Nothing but the same old story

The weekend’s not yet over and I’m already back at work and so with very little time to talk about today’s events at Croker where Kerry (yawn) qualified for their gazillionth All-Ireland final, overcoming the Dubs by two points.

Much-hyped it may have been but today’s semi-final was an ugly, ill-tempered affair, badly refereed by the incompetent John Bannon and largely devoid of any good football. Dublin were desperately disappointing, none more so than Ciaran Whelan who, despite his 6’4’’ frame managed to keep himself hidden for virtually the entire 70 minutes. Other key men, notably Conal Keaney and the Brogan boys, also failed to spark in the manner expected and overall Dublin played more poorly today than at any time previously in this year’s Championship.

Kerry, by contrast, were far better than in the quarter-final (no surprise there, then). While they had showed plenty of snarling aggression in that ugly opening 35 minutes (most of it embodied in corner-back Marc O Se who, amazingly, managed to avoid getting carded in the first half), in fairness most of it was a reaction to a number of late hits and verbals taunts meted out by De Boyz en Blew.

Whatever good football was played today was played by the Kerrymen. They opened and closed impressively in both halves and this was enough to give them victory on the day. In both halves, they ceded authority to the Dubs after blistering openings but while Dublin were able to overhaul them in the first 35 minutes, the 1-3 that Kerry bashed in early in the second half proved too much of a mountain to climb.

The Dubs did manage to reduce the deficit to a single point but Kerry then kicked for home, widening the gap to three before the Dubs reduced it to the minimum again but, tellingly, it was Kerry who got the final point to seal a two-point win. That close call against Monaghan in the quarters obviously stood to them today.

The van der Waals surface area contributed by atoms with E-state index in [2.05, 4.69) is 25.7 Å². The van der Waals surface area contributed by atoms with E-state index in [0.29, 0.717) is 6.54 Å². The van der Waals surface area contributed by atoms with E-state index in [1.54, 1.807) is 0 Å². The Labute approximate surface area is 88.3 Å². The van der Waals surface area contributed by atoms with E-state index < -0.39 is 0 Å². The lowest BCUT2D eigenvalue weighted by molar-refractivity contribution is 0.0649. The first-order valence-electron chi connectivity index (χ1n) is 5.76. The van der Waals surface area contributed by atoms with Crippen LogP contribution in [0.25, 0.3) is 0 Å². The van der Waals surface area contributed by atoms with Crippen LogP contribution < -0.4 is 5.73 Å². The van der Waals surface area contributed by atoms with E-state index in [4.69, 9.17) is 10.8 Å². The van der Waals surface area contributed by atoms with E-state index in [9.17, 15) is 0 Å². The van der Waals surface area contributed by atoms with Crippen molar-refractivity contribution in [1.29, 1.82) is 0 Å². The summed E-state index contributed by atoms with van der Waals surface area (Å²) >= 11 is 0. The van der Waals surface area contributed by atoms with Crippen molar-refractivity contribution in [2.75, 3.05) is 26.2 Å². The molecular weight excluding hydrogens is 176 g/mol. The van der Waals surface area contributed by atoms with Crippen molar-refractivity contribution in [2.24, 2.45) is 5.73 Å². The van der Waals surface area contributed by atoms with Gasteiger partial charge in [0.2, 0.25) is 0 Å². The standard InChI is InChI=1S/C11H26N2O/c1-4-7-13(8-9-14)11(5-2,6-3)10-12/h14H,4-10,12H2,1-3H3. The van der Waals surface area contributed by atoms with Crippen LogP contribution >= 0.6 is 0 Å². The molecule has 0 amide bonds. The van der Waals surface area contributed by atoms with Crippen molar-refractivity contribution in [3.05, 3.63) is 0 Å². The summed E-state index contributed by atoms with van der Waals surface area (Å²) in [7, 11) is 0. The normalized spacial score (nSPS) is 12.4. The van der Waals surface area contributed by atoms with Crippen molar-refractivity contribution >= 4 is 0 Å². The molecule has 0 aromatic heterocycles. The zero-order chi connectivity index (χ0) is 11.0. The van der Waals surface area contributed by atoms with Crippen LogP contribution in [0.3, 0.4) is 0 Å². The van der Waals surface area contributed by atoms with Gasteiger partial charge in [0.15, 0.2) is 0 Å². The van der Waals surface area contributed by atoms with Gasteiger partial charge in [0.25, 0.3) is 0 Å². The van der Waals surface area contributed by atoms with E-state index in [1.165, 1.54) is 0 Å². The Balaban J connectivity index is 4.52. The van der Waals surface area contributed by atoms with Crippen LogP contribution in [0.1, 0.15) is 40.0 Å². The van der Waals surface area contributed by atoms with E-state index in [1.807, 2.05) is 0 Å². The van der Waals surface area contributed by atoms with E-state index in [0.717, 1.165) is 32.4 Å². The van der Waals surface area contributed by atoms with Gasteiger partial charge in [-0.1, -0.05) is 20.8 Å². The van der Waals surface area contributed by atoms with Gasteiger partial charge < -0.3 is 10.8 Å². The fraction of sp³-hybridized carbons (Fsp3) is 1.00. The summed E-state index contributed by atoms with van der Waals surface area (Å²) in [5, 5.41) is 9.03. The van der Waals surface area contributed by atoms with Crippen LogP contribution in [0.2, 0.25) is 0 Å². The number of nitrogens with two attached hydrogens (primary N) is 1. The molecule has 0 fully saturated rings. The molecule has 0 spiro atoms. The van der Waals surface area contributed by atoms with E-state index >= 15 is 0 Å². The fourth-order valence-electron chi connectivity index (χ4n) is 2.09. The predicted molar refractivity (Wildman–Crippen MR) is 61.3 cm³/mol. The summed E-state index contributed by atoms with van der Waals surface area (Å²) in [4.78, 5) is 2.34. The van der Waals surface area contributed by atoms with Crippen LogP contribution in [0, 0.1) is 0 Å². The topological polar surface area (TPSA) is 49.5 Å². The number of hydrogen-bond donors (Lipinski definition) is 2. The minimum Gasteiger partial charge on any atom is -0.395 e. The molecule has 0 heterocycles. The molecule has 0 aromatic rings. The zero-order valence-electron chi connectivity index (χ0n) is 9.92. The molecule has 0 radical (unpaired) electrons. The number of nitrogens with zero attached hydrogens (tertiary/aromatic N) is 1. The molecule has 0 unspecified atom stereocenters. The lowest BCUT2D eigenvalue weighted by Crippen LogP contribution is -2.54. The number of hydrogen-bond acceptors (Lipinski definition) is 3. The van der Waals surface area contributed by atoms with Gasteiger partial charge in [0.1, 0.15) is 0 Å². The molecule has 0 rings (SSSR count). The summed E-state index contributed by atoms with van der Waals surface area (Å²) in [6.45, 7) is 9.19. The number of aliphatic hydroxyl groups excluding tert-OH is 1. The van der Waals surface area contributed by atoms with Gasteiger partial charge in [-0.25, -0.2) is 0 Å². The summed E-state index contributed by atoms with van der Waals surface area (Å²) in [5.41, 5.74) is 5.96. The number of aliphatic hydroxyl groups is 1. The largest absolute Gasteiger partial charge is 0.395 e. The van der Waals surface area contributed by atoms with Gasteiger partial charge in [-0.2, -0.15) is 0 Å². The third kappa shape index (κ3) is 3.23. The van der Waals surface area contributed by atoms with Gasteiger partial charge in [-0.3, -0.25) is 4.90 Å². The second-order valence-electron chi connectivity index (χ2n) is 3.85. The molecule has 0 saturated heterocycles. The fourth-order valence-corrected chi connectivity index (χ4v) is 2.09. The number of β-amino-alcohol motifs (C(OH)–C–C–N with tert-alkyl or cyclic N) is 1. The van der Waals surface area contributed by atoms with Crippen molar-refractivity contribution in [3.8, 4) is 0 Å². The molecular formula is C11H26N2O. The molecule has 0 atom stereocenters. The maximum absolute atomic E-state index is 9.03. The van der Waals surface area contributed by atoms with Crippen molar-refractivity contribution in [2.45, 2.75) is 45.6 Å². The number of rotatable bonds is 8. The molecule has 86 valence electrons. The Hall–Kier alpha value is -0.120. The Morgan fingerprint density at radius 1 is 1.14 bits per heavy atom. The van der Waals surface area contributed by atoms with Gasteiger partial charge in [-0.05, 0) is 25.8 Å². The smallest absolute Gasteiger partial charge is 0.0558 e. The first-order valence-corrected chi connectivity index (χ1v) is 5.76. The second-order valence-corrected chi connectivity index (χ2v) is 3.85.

So too did their bench, where, once again, the two O’Sullivans came on and did damage against a tiring Dublin backline. The paucity of options on the bench available to the Dubs was shown by Pillar’s decision, following Kerry’s second half blitzkrieg, to send Ray Cosgrove into the fray. I ask you – Ray’s last good season for Dublin was in 2002 and he proceeded to prove the point that he had nothing to offer the game’s proceedings.

There’s little else to say about today’s match. Dublin underperformed once again on the big day, Kerry yet again had the greater hunger for success. There’s not all that much mystery, or, indeed, on today’s evidence, magic about how the big issues in Gaelic football are settled. That’s unlikely to change next month, where although the final offers some novelty in terms of line-up, the script is unlikely to prove original.

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